Tuesday, April 11, 2017

#SQLServer: How much of that free memory came from checkdb completing and releasing its memory grant? And what about tempdb?

Arun Sirpal (@blobeater1 on Twitter) asked a great question today (11 April 2017) about the impact of memory grant release on free memory after checkdb completes.

I love questions!  It means someone was really paying attention!

Here's the relevant blog post about the appearance of a lot of free memory when a checkdb (without tablock) completes.

Where'd all this #SQLServer Free Memory come from??!?

So - what contribution to free memory on completion of checkdb is made by releasing the memory grant?  YMMV, but for my 3.35 TB database... almost none.  Here's the thing: checkdb doesn't get a single memory grant, rather at multiple times throughout its execution it gets memory grants.  And with each of those memory grants, like other queries, it may or may not use the entire memory grant.  So, the contribution of releasing the memory grant to free memory is dependent on how much used memory grant checkdb releases on completion.  That's kind of confusing to describe, maybe some graphs will help!

This is the same system, same checkdb as previous post.  The CPU utilization in blue clearly delineates when checkdb was active, since it was run in isolation.

As checkdb progressed, it requested varying memory grants - granted memory in the dark brown/orange below.  In order for this not to be too long of a blog post, I layered "reserved memory" in a lighter orange in front of granted memory.  So - the exposed dark brown granted memory is the workspace memory at any given time that is actually used.  Recall that when memory is granted its just a promise - the query "steals" memory against the grant over time as needed.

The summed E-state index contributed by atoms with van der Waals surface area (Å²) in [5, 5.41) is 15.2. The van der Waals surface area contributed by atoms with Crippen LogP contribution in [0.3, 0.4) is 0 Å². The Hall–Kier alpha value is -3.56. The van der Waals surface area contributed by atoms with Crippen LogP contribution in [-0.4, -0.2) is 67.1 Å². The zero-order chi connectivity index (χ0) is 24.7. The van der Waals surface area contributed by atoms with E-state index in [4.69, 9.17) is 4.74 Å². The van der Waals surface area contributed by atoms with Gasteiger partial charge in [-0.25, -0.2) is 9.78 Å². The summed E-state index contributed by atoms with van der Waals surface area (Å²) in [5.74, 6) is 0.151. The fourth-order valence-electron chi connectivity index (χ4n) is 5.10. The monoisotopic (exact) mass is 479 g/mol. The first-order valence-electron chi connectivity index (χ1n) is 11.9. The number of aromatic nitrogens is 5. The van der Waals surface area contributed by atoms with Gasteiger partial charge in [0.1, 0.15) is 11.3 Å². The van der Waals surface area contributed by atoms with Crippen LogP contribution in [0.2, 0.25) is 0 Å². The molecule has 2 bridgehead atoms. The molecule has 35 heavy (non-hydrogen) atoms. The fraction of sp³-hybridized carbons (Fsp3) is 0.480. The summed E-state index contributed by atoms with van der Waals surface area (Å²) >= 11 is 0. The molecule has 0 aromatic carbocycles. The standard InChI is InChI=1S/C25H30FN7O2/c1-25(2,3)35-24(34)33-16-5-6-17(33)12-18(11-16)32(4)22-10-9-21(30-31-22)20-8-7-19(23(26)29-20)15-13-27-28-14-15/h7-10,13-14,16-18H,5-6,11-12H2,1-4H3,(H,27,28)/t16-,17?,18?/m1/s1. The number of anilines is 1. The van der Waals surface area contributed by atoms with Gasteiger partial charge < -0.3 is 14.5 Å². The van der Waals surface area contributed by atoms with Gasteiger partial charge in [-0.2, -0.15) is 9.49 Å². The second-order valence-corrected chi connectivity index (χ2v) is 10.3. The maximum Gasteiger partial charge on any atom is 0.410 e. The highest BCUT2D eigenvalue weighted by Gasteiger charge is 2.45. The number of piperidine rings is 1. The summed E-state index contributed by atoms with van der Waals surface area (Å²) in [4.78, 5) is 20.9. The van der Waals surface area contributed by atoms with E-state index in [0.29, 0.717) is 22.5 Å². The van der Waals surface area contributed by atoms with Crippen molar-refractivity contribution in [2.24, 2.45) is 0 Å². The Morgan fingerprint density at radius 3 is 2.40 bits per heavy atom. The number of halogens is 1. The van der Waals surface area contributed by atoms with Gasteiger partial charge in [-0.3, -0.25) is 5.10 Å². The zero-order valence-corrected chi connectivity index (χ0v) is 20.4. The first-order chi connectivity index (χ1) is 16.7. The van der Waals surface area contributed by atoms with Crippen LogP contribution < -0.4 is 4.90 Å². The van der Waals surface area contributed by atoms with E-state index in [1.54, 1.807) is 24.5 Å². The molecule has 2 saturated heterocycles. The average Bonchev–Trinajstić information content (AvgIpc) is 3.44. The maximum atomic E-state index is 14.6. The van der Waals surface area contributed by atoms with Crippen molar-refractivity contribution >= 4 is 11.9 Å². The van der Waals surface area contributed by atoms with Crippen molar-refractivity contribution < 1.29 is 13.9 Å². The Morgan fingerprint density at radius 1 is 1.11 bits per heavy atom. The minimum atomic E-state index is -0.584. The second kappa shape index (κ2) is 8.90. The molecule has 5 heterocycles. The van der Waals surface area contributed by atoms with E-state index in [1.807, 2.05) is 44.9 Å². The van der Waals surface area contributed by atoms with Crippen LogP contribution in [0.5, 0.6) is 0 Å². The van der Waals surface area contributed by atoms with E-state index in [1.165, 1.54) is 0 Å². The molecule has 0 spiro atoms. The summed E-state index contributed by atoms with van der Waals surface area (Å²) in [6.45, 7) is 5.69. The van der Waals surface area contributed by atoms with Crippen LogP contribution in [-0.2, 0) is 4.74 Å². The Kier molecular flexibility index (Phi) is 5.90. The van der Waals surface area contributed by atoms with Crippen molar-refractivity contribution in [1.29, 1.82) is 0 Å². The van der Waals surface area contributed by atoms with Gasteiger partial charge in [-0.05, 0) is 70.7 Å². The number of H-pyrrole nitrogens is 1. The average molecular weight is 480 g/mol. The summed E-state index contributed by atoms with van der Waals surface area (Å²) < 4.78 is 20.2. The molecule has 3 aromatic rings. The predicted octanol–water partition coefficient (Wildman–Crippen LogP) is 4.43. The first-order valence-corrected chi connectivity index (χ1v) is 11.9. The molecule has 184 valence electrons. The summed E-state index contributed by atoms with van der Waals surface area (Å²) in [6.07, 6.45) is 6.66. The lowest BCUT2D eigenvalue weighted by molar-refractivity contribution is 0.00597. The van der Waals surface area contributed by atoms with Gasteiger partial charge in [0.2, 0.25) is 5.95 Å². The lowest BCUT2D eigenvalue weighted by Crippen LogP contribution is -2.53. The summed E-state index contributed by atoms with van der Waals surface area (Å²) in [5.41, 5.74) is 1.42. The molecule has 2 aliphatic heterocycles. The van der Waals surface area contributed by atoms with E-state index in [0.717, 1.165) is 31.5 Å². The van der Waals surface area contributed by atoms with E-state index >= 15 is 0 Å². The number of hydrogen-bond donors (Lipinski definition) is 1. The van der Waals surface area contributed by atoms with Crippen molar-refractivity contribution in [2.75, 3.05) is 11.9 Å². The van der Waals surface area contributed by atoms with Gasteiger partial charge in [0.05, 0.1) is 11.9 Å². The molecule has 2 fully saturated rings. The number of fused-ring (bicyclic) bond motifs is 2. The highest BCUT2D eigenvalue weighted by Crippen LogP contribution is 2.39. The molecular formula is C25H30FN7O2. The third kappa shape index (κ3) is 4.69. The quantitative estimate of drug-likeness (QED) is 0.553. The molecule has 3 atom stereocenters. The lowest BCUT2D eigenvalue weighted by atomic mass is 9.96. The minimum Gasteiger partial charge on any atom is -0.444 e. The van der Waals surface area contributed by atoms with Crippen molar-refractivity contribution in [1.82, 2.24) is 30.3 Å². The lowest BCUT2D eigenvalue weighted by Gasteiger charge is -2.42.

So if we subtract reserved from granted... we'll be left with query memory used by checkdb.  Here's what that looks like.

This is fun!  Let's keep going! I said that over time, as the query needs more of its grant for sort/hash, it "steals" against the grant.  Hmmm... am I implying that used query memory is a subset of "stolen memory", and that only used query memory (excluding reserved memory from the grant) is within "stolen memory"?  Yessss!!  Yes, I am.

Check out used query memory layered in front of stolen memory in the graph below.  Stolen memory is greater than used query memory - but by a relatively fixed amount, and the greater stolen memory is during this isolated checkdb, the greater the share used query memory is.

Interesting, no?  Here's the relevance to the initial question: look how small the used query memory is as checkdb nears completion and CPU utilization drops to near zero.  Its pretty doggone low.  That was the contribution to free memory when the last grant of checkdb was released.  Not much.  But, as I said, YMMV.  Maybe the allocation order of HoBTs in your database is different, and a peak of used query memory like that between 20:50 and 21:50 occurs right before completion!  In that case, releasing the grant would lead to a pretty big contribution to free memory.

OK.  Now for a lagniappe :-)

See that dip in CPU utilization at 16:50, and at 17:50?  Let's tie that in to checkdb work via tempdb.

In perfmon, we've got "SQLServer:Databases(tempdb)\Data File(s) Size (KB)" and "SQLServer:Transactions\Free Space in tempdb (KB)". Let's subtract them to get tempdb used!

And - here's my trick that I think you'll see first from me: let's stack tempdb used on top of query memory used!!  Conceptually, its easiest to understand that when a single session is running in isolation, and when its a session that isn't explicitly using temp tables, row versioning, etc.  In that case, tempdb use comes from spill: sort/hash has consumed the memory grant, so tempdb is leveraged to complete remaining sort/hash work.

Here's what that looks like.  How nice for me; it just happened to work out that there were nice peaks in tempdb use at 16:50 and 17:50 - the same times that CPU utilization dipped.  So tempdb-related waits are prime suspects. :-)

 Ciao for now!!

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